A new traveling exhibition of 5,000 years of Georgian art is already ancient history By Jack Meinhardt

Look at this crucifix,” said Gary Vikan, the director of the Walters Art Gallery in Baltimore. He pushed a book across the table and pointed to a photograph of a silver sculpture of Jesus nailed to the cross. The statuette was made in tenth-century A.D. Georgia, on the east coast of the Black […]

Realms of Silver and Gold
The art of the Thracians By Sudip Bose

Ares and Orpheus—the belligerent Greek war god and the greatest of mythical poets—might seem like polar opposites. But they have one thing in common: Their legendary birthplace was ancient Thrace. That Ares was linked to Thrace is not surprising. Homer, Herodotus and Thucydides all praised the fierce, warlike Thracians, tribes that inhabited the towering […]

The Right Kind of Multiculturalism

The field of archaeology is under a political cloud because of its allegedly racist and exploitative history. American Indians have protested the “desecration” of tribal burial grounds by archaeological digs. A longstanding argument rages about the legal ownership of antiquities acquired by museums through donation or purchase since the late 18th century. The brief […]


Editors’ Page: Contemporary Resonances
That always-controversial ancient world By Hershel Shanks
Editors’ Page: Looking Backward
What do you think of our first two years? By Hershel Shanks
Past Perfect: A Day in the Life
Who has a better eye for detail—at a murder scene or on a Mesopotamian dig—than mystery novelist Agatha Christie?
Origins: 3.14159265…
Why did the ancients invent increasingly subtle and ingenious methods to arrive at an exact value of p? Human curiosity. By Kim Jonas
Editors’ Page: The Circumference or the Center
Where to find a civilization’s heart? By Hershel Shanks
Origins: The Horoscope Casters
The ancient Mesopotamians were the first to ask, “What’s your sign?” By Alexander Jones
Past Perfect: Beneath the Pyramids
A British cartoonist spoofs his fellow travelers
Editors’ Page: AIA Does Dallas
Healthy, though spare and spiceless, fare By Hershel Shanks
Editors’ Page: Time and Change
Gilgamesh, too, must die By Hershel Shanks
Destinations: The Long Voyage Home
A Washington D.C. attorney follows in the footsteps of Odysseus By Daniel A. Rezneck
Ancient Life: Greek Fire
War engines from the otherwise otherworldly Byzantine Empire
Origins: Fixing the Millennium
Just how did we get to the year 2000 anyway? By Leonora Neville
Origins: The First Act
What do Shakespeare, Ibsen and Hollywood have in common? An irredeemable debt to ancient Greek theater. By Rush Rehm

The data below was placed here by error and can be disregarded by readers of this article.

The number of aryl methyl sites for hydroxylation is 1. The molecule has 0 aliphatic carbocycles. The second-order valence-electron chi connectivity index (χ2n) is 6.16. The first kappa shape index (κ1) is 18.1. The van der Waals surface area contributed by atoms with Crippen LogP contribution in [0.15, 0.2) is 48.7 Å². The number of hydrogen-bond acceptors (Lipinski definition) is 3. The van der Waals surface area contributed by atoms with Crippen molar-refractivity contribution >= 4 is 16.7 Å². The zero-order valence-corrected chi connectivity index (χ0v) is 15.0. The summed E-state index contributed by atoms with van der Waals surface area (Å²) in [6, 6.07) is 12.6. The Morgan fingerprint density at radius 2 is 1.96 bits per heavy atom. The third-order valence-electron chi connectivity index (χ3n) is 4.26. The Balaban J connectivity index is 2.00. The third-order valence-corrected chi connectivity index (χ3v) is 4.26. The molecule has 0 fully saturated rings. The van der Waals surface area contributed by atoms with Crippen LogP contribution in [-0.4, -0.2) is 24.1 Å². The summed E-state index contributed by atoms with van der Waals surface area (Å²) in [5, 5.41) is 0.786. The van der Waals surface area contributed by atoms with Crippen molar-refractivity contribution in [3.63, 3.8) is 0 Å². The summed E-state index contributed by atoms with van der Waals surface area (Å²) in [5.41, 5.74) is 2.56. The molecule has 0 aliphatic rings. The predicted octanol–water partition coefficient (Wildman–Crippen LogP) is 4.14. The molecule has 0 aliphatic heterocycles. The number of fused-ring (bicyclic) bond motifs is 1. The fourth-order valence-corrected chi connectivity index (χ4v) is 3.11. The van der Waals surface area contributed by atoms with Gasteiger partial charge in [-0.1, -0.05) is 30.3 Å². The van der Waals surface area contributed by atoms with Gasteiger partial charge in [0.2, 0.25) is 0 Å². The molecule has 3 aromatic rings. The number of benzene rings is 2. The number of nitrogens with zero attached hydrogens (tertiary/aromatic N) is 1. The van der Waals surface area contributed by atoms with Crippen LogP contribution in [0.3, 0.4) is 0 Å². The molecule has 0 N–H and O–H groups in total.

Past Perfect: Beneath the Flooding Darkness
The twentieth-century American poet Archibald MacLeish reflects on the passing of empires.
The Forum
Our readers know a mashie (5 iron) and a spoon (3 wood) when they see them. But what about a niblick?
Past Perfect: On the Road to Paradise
A 12th-century Spanish Jew finds wisdom and mercy in Baghdad
Past Perfect: Under a Desert Sky
Rejecting a world of privilege, the Victorian heiress Gertrude Bell found bliss in Arabia’s past
Past Perfect: Into the Labyrinth
Drawing on Greek myth, Pablo Picasso explored his inner demons.
Destinations: The Gateway to Hell
Eleusis, Greece was the site of the infamous Eleusinian Mysteries
Destinations: The Oasis of Amun Siwa, Egypt
Across the Great Sand Sea lies an ancient necropolis, an oracle of the gods and a melted city.
Ancient Life: Just Swill!
Toasting the pharaohs
Destinations: The Enchanted Island
Egyptian temples, Nubian ruins, ancient Nilometers—Elephantine Island is an archaeologist’s (and a traveler’s) dream.
Destinations: City of Marble
Chimtou, Tunisia, once supplied the building blocks of ancient Rome By Hershel Shanks
The Forum
Remembering Heinrich Schliemann, marketing (some) antiquities, and rebuilding the Roman Forum.
Destinations: In Pursuit of the Elusive Bird Mosaic
On the outskirts of Jerusalem’s oldest Armenian neighborhood, you’ll find a ramshackle junkyard with a beautiful floor. By Noga Tarnopolsky
Ancient Life: Water Music
But did Rome have a national anthem?
Ancient Life: Bull Jumping
It’s taking your life in your hands
The Forum
Praise for Petra—and a few choice remarks on an ancient map and a burning issue.
Ancient Life: Ancient Egyptian dreambook
What were they thinking?
Ancient Life
Babylocentricity: An ancient map of the universe
The Forum
Our readers ask: Is America the modern Rome?
The Forum
Pimping antiquities, cracking the code, and weighing the talent.
The Forum
The vote’s now in: Up with the Garamantes (the Yarmukians, too).